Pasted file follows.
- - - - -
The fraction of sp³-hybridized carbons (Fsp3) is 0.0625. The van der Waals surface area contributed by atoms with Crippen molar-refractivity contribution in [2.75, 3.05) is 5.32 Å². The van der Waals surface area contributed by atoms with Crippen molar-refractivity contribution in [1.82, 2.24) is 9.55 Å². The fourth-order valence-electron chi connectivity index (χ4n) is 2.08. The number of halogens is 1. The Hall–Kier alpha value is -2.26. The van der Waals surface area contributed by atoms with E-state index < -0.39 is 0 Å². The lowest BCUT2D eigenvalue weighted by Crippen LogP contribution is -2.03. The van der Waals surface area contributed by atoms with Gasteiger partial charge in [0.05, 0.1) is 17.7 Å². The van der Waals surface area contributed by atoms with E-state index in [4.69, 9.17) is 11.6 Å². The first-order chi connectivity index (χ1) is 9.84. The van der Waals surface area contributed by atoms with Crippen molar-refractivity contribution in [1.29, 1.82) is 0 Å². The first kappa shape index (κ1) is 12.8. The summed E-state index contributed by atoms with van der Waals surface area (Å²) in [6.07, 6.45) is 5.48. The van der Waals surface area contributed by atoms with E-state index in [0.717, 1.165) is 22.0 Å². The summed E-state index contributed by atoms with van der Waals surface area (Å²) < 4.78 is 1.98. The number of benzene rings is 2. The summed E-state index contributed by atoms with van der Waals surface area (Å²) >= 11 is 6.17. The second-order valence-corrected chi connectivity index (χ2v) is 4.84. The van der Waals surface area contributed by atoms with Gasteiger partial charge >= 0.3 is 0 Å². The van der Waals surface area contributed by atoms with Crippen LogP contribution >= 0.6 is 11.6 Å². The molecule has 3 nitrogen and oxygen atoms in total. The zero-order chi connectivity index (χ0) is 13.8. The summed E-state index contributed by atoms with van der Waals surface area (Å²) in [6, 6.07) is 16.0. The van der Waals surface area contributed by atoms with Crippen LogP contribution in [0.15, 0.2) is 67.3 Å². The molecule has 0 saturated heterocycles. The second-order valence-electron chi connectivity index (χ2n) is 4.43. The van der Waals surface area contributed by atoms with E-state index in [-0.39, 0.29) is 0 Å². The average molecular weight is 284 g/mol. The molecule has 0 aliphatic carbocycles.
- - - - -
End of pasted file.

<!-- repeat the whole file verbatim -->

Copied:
The fraction of sp³-hybridized carbons (Fsp3) is 0.0625. The van der Waals surface area contributed by atoms with Crippen molar-refractivity contribution in [2.75, 3.05) is 5.32 Å². The van der Waals surface area contributed by atoms with Crippen molar-refractivity contribution in [1.82, 2.24) is 9.55 Å². The fourth-order valence-electron chi connectivity index (χ4n) is 2.08. The number of halogens is 1. The Hall–Kier alpha value is -2.26. The van der Waals surface area contributed by atoms with E-state index < -0.39 is 0 Å². The lowest BCUT2D eigenvalue weighted by Crippen LogP contribution is -2.03. The van der Waals surface area contributed by atoms with Gasteiger partial charge in [0.05, 0.1) is 17.7 Å². The van der Waals surface area contributed by atoms with E-state index in [4.69, 9.17) is 11.6 Å². The first-order chi connectivity index (χ1) is 9.84. The van der Waals surface area contributed by atoms with Crippen molar-refractivity contribution in [1.29, 1.82) is 0 Å². The first kappa shape index (κ1) is 12.8. The summed E-state index contributed by atoms with van der Waals surface area (Å²) in [6.07, 6.45) is 5.48. The van der Waals surface area contributed by atoms with E-state index in [0.717, 1.165) is 22.0 Å². The summed E-state index contributed by atoms with van der Waals surface area (Å²) < 4.78 is 1.98. The number of benzene rings is 2. The summed E-state index contributed by atoms with van der Waals surface area (Å²) >= 11 is 6.17. The second-order valence-corrected chi connectivity index (χ2v) is 4.84. The van der Waals surface area contributed by atoms with Gasteiger partial charge >= 0.3 is 0 Å². The van der Waals surface area contributed by atoms with Crippen LogP contribution >= 0.6 is 11.6 Å². The molecule has 3 nitrogen and oxygen atoms in total. The zero-order chi connectivity index (χ0) is 13.8. The summed E-state index contributed by atoms with van der Waals surface area (Å²) in [6, 6.07) is 16.0. The van der Waals surface area contributed by atoms with Crippen LogP contribution in [0.15, 0.2) is 67.3 Å². The molecule has 0 saturated heterocycles. The second-order valence-electron chi connectivity index (χ2n) is 4.43. The van der Waals surface area contributed by atoms with E-state index in [-0.39, 0.29) is 0 Å². The average molecular weight is 284 g/mol. The molecule has 0 aliphatic carbocycles.